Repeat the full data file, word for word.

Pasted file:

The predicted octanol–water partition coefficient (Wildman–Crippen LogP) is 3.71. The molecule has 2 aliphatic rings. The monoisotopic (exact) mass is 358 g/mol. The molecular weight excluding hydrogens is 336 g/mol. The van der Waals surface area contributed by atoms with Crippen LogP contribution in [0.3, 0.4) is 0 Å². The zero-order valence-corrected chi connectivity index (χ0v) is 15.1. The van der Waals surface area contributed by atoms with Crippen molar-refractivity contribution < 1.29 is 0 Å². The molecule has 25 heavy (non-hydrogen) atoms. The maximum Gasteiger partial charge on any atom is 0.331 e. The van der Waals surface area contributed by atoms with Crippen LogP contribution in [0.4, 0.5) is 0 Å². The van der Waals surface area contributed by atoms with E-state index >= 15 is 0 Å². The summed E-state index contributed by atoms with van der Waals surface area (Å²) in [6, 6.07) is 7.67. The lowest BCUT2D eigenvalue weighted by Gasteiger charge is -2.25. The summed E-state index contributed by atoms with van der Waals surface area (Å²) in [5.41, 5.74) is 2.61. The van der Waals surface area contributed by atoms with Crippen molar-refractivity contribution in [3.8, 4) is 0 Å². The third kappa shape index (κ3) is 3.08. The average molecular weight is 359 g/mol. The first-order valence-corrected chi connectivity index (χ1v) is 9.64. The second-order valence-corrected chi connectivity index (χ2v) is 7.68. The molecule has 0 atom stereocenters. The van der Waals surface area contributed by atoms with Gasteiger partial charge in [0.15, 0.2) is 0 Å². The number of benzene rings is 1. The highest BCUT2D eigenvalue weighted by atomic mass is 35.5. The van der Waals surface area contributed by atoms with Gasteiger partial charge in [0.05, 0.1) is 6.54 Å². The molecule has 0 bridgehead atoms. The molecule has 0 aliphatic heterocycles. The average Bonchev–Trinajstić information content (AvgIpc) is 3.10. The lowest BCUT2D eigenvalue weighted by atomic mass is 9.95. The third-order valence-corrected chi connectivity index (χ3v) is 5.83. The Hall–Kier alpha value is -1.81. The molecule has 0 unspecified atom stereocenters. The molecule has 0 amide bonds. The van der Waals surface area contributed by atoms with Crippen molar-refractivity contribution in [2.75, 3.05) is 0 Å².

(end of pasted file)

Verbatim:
The predicted octanol–water partition coefficient (Wildman–Crippen LogP) is 3.71. The molecule has 2 aliphatic rings. The monoisotopic (exact) mass is 358 g/mol. The molecular weight excluding hydrogens is 336 g/mol. The van der Waals surface area contributed by atoms with Crippen LogP contribution in [0.3, 0.4) is 0 Å². The zero-order valence-corrected chi connectivity index (χ0v) is 15.1. The van der Waals surface area contributed by atoms with Crippen molar-refractivity contribution < 1.29 is 0 Å². The molecule has 25 heavy (non-hydrogen) atoms. The maximum Gasteiger partial charge on any atom is 0.331 e. The van der Waals surface area contributed by atoms with Crippen LogP contribution in [0.4, 0.5) is 0 Å². The van der Waals surface area contributed by atoms with E-state index >= 15 is 0 Å². The summed E-state index contributed by atoms with van der Waals surface area (Å²) in [6, 6.07) is 7.67. The lowest BCUT2D eigenvalue weighted by Gasteiger charge is -2.25. The summed E-state index contributed by atoms with van der Waals surface area (Å²) in [5.41, 5.74) is 2.61. The van der Waals surface area contributed by atoms with Crippen molar-refractivity contribution in [3.8, 4) is 0 Å². The third kappa shape index (κ3) is 3.08. The average molecular weight is 359 g/mol. The first-order valence-corrected chi connectivity index (χ1v) is 9.64. The second-order valence-corrected chi connectivity index (χ2v) is 7.68. The molecule has 0 atom stereocenters. The van der Waals surface area contributed by atoms with Gasteiger partial charge in [0.15, 0.2) is 0 Å². The number of benzene rings is 1. The highest BCUT2D eigenvalue weighted by atomic mass is 35.5. The van der Waals surface area contributed by atoms with Gasteiger partial charge in [0.05, 0.1) is 6.54 Å². The molecule has 0 bridgehead atoms. The molecule has 0 aliphatic heterocycles. The average Bonchev–Trinajstić information content (AvgIpc) is 3.10. The lowest BCUT2D eigenvalue weighted by atomic mass is 9.95. The third-order valence-corrected chi connectivity index (χ3v) is 5.83. The Hall–Kier alpha value is -1.81. The molecule has 0 unspecified atom stereocenters. The molecule has 0 amide bonds. The van der Waals surface area contributed by atoms with Crippen molar-refractivity contribution in [2.75, 3.05) is 0 Å².